KATOWICE, Poland (Reuters) – Talks billed as the most important U.N. conference since the landmark Paris 2015 deal on climate change have begun in the Polish city of Katowice, the capital of the Silesian mining district.
General view during the opening of COP24 UN Climate Change Conference 2018 in Katowice, Poland December 3, 2018. REUTERS/Kacper Pempel
Over the next two weeks, the aim is to make an end-of-year deadline for agreeing a rule book on how to enforce global action to limit further warming of the planet.
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Below is a flavor of the mood around the event, being held in a sprawl of temporary passageways and meeting rooms next to the “Spodek”, a flying-saucer-shaped sports and concert venue.
1700 GMT – Concerns mount that any outcome from the two weeks of talks will lack ambition because of repeated Polish statements that it plans to build more coalmines.
Greta Thunberg, a 15-year-old who has been refusing to go to school in Sweden in protest at the world’s climate inaction, says Poland and the rest of the world cannot continue digging for coal.
“We cannot go down this road of madness any more,” she told Reuters. “It’s just not an option.”
1300 GMT – Finance to help poor countries adapt is always a heated debate at U.N. talks.
Brazil’s chief negotiator J. Antonio Marcondes has issued a statement calling on developed nations to deliver on an existing pledge to provide $100 billion a year from 2020 to help poorer countries deal with climate change.
“If developed economies put off their climate payments any longer, the Paris agreement temperature goals will slip out of reach, with tragic consequences for people and planet,” he said.
1200 GMT – While negotiators haggle over finance, Poland and Britain joined forces to press for electric vehicles, a cause close to the heart of the Polish official presiding over the talks Michal Kurtyka – he helped to draw up a government plan to have 1 million electric cars on the roads by 2025.
Polish Prime Minister Mateusz Morawiecki said “e-mobility” would help “climate quality and air quality”.
Critics say that in Poland electric vehicles will largely run on coal-fired power generation and Polish people often still rely on highly polluting old cars imported mainly from Germany.
0800 GMT – Tuesday marks the first official day of negotiation following the ceremonial gathering of heads of state and government on Monday and the handover of the presidency from Fiji, one of the island states at the sharp end of climate change, to Poland, a land of coal.
Coincidentally, it is also the day of Saint Barbara, patron saint of miners. A brass band struck up at 6 am local time and marched through the streets. Once they’d woken up the whole town, they joined miners in a central square, wearing gala uniforms and feathered hats rather than their mining helmets.
THE PAIN OF TRANSITION
Poland’s Michal Kurtyka, who is presiding over the Katowice talks, tells the conference in his opening address Katowice is the logical setting to agree the rules for a transition away from fossil fuel.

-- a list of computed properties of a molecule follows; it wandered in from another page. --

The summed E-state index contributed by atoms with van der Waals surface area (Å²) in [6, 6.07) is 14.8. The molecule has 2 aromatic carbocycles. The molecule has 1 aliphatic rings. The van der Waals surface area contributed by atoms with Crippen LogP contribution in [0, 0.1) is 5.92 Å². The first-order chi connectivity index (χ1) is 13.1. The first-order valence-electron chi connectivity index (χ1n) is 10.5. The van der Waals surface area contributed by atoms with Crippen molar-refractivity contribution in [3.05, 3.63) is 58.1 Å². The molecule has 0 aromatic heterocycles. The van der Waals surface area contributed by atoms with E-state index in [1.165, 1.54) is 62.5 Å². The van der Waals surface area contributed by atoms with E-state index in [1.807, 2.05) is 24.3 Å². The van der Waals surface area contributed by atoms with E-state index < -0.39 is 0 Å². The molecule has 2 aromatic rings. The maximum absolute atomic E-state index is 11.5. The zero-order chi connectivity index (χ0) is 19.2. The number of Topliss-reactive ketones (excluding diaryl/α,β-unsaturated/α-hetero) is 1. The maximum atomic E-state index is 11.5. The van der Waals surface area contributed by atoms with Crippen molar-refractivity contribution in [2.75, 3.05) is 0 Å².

Katowice, the capital of the Silesian mining region, has had “to move on many times before,” he said, apparently alluding to its dark and difficult history.
Coal and steel are still central to its economy, but it has also developed tourism and buildings where exhausted miners formerly slept off their shifts are now elegant restaurants and up-market flats.
Within the Polish government, Kurtyka earlier this year moved on from being deputy energy minister to deputy environment minister, in time to bang his gavel at the climate talks.
ARNIE IS BACK AND ON A MISSION
Actor, body-builder and former governor of California, Arnold Schwarzenegger, told reporters he wished he could have used his fictional film role as The Terminator to end fossil fuels.
“I’d like to be a terminator in real life, and be able to travel back in time and to stop all fossil fuels when they were discovered. Just imagine! The biggest evil is fossil fuels,” Schwarzenegger said.
In a separate press conference, Polish President Andrzej Duda was meanwhile telling visiting reporters and environmental campaigners Polish coal reserves would last for another 200 years.
He said it was Poland’s strategic fuel, guaranteeing energy security and sovereignty and “it would be hard not to use it”.
The reality even for Poland, though, is coal does not provide all its needs and its imports from Russia, on whom it already depends for oil and gas, have been rising.
On the streets outside, local citizens are long-suffering and often cynical.
Zofia Olszanska, 66, retired, wife of a former coal miner, said the climate talks had kept her awake at night because the endless police sirens accompanying the visiting dignatories ruined her sleep.
She was not hopeful the outcome would change her life for the better.
“Everybody here uses coal or rubbish to heat their homes. In the evening, I can’t open the windows because of the smell. How can they talk about ecology here? There is no ecology here or in Poland,” she told Reuters.
Reporting by the Reuters Katowice team